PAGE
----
Superfoods for Breakfast

This morning I am baking a few loaves of bread for preorders and the loaves are all rising on top of my stove. I wanted to make an omelet but cannot, there is no space on the stovetop! I remembered making some egg cups recently in the oven and thought, “Yes, breakfast!”

Not just any egg cups though…a superfood egg cup breakfast. What’s a superfood breakfast you ask? Well it is kind of like the ole everything-but-the-kitchen-sink casserole with very nutritious ingredients!

My choice of superfoods –

Fresh Chickweed – Stellaria meia – I get excited every single time I see it growing in abundance. This is your go to green for a yumminess addition to any salad, casserole, sandwich, you name it. The taste is a mixture of fresh spinach and fresh snap peas, at least in my opinion. 🙂 Chickweed Key constituents – Vitamin C, calcium, potassium, phosphorus, iron, zinc, coumarins, saponins. More info including recipes Chickweed and Other Good Weeds Growing.

Kale – well because it is kale…vitamin A, C, K, iron, antioxidants, high in fiber, low in calories and low in fat. Add it generously.

Nutritional Yeast – an inactive yeast made from sugarcane and beet molasses. High in B vitamins. This yeast is nutty, reminiscent of parmesan cheese and a fabulous substitute for cheesy flavor in dishes. “A perfect addition to any meal — providing nutrition while saving calories — nutritional yeast is one source of complete protein and vitamins, in particular B-complex vitamins. It contains folates, thiamine, riboflavin, niacin, selenium and zinc, making it a great superfood! It’s low in sodium and fat, gluten-free, and doesn’t contain any added sugars or preservatives.” From Dr. AXE.

Wood Ear Mushrooms (Auricularia auricula) – It’s description is exactly as it’s name! Yep it looks like a creepy, brown, jelly-like ear on a log that is rubbery to the touch. Most people are like, eeewwww you eat those? Well if you ever had Chinese Hot and Sour Soup, you too have eaten those. 😀 Hot & Sour soup is a wonderful remedy for colds, sore throats, congestion. Wood ears have been used in the past for sore throats, for the immune system and as a blood tonic. Most wild edible mushrooms are medicinal. This mushroom is best dried, then reconstituted and sliced or chopped, sauteed or added to soups. I had some leftover from making hot and sour soup so I figured I would add it to these egg cups. Gotta use up leftovers!! By the way when you reconstitute they, they magically grow to enormous proportions so note to self.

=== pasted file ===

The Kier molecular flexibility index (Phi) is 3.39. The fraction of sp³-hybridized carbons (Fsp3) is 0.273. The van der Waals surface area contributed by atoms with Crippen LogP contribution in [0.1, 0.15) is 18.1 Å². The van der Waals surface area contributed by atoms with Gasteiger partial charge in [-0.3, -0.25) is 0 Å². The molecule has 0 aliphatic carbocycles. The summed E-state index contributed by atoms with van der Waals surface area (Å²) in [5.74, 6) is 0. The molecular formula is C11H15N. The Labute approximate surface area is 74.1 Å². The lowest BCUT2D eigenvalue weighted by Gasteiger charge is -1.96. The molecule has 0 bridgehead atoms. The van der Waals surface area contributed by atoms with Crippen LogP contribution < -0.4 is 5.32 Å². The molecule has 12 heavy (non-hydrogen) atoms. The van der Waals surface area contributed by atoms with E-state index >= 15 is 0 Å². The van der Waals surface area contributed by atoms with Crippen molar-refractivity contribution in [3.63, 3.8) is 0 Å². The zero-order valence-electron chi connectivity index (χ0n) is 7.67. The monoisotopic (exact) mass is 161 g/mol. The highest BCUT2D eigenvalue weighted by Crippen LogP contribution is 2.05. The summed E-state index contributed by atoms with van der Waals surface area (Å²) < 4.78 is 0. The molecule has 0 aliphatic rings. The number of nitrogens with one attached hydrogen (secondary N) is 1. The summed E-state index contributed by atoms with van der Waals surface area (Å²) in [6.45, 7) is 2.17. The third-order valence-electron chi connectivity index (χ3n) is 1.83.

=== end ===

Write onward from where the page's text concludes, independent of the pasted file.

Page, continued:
Turmeric – always gets added to my eggs. Eat your medicine! The amazing natural anti-inflammatory can be eaten daily fresh or dried. For folks with serious arthritis a stronger capsule or tincture of the compound in turmeric, curcurmin may be needed.

Stinging Nettles – just use like parsley, no one will know and you just added a boost of vitamins, iron, protein, magnesium, selenium, chlorophyll, calcium and more! Benefits and spanakopita recipe HERE

Parsley, garlic, onions, black and red pepper too!!!

Recipe for Superfood Egg Cups

  • 6 farm fresh eggs plus splash of half and half
  • 1 Tablespoon Nutritional Yeast
  • 1/4-1/2 tsp. turmeric
  • pinch of sea salt and black pepper
  • pinch of red pepper flakes or more if you like it spicy
  • 1 Tablespoon Stinging Nettles dried or 2 if fresh
  • 1 teaspoon dried parsley
  • 1-2 garlic cloves chopped
  • 2-3 Tablespoons chopped onion
  • wood ear or other mushrooms chopped, I didn’t measure, maybe 2 tablespoons
  • handful fresh kale and chickweed chopped
  • Pecorino romano cheese to taste or any favorite cheese



First, heavily grease your muffin tin or use liners – I cannot stress this enough, mine stuck even with all that butter. Preheat oven to 350o.


Whisk eggs and half and half real good. Add dried spices and whisk again.


Divide fresh veggie mix amongst the muffin tins – probably 10


Pour the egg mixture over the veggies about 2/3 full. Sprinkle with desired cheese.


eggcup5 Bake 18-20 minutes. They will be very puffy when they come out of the oven but then will fall flat. Let cool just a few moments and carefully using an flat narrow spatula, remove to a plate or cooling rack. Eat right away or refrigerate for up to 2 days. Can be frozen for 1 month!



Another yummy recipe using flowers and weeds,

Calendula Egg Cups

Enjoy your day folks!



Chickweed And Other Good Weeds Growing!